Sample preparation (and to a lesser extent data analysis) has often been considered the ratedetermining step and error-prone
part of an analytical method. If selectivity can be achieved in other portions of the analytical cycle to meet the needs of
the analyst, then the burden placed on sample preparation is decreased. The concept of "just enough" sample preparation is
presented here and relies heavily on recent advances in tandem mass spectrometry detection that provides enhanced sensitivity
and selectivity, which was unavailable in the past. Even so, more sophisticated sample preparation protocols may still be
required, especially if ion suppression or enhancement result from coeluted interferences.
In her February 2012 column instalment titled "It's All About Selectivity," guest columnist Diane Turner introduced the topic of how selectivity can be incorporated throughout the sample analysis
cycle (1). Figure 1, borrowed from her article, nicely illustrates the workflow in a typical sample analysis. In most analytical
processes, the chemist is looking for one or perhaps a few analytes of interest, often in a very complex matrix. Having an
analytical method showing sufficient selectivity to analyse those few compounds of interest with the precision and accuracy
required at the concentration level encountered is the desired outcome of method development. The selectivity can be achieved
anywhere within the analytical cycle (Figure 1) during sampling, sample preparation, sample introduction, analyte separation,
at the detector or even during data analysis. If the analytes of interest can be determined with good sensitivity, the presence
of compounds from the sample matrix can be tolerated as long as those interferences do not cause harm (short-term or longterm)
to the analytical instrument or column or if determined to be harmful, they can easily be removed. An example of the latter
could be backflushing after each analysis to remove high-molecular-weight contaminants trapped at the head of a gas chromatography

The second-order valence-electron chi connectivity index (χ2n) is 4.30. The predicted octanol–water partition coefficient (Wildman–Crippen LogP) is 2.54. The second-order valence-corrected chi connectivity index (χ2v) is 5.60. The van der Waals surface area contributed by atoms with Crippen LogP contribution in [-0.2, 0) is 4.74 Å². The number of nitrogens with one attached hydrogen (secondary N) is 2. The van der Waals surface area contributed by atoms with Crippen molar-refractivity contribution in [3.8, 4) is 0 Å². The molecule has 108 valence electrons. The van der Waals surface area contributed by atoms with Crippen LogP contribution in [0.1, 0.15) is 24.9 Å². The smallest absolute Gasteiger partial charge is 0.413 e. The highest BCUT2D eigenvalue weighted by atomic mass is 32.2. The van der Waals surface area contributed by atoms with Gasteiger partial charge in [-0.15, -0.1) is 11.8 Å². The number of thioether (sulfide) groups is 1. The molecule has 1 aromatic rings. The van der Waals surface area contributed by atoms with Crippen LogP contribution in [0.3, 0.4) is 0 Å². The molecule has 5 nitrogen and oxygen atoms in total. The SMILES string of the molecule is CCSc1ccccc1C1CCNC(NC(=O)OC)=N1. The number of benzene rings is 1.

(GC) column. In Turner's column (1), she gave very nice examples of how selectivity can be achieved at each step of the analytical
cycle for GC.
Figure 1: Steps in the analytical cycle. Adapted from reference 1.
Having less selectivity in one portion of the analytical cycle can be made up for by having greater selectivity in another
portion of the analytical cycle. For example, if an analyst has only a fixed-wavelength UV detector in his or her high performance
liquid chromatography (HPLC) instrument or a thermal conductivity (TCD) or flame ionization detector (FID) for the GC system,
there may not be sufficient detector selectivity to provide the necessary overall method selectivity to measure an analyte
of interest without interference from undesired sample components. Therefore, additional sample preparation or finding a separation
column that provides more selectivity during the separation may be required to make up for the limitations in the detector.
In these cases, the analyst may spend a great deal of time and energy performing one or more sample preparation steps or optimizing
the selectivity of the column and mobile phase system (HPLC) to rid it of potential interferences. On the other hand, if one
has a very sensitive and selective detector, then perhaps spending a great deal of time optimizing the sample preparation
or the analytical separation is unwarranted.
Because achieving selectivity for the separation column is not an easy task to predict, sample preparation often gets the
brunt of the job to remove interferences from the sample of interest. It is sometimes unfortunate to burden analysts with
this job, but there are time-proven sample preparation techniques available. However, with the advent and widespread use of
tandem mass spectrometry (MS-MS) for both HPLC and GC with its high degree of selectivity and sensitivity, sample preparation
as well as the chromatographic separation can sometimes be simplified as long as any interferences carried over from the sample
matrix do not interfere with the separation or detection process. We term this simplified sample preparation process just enough sample preparation.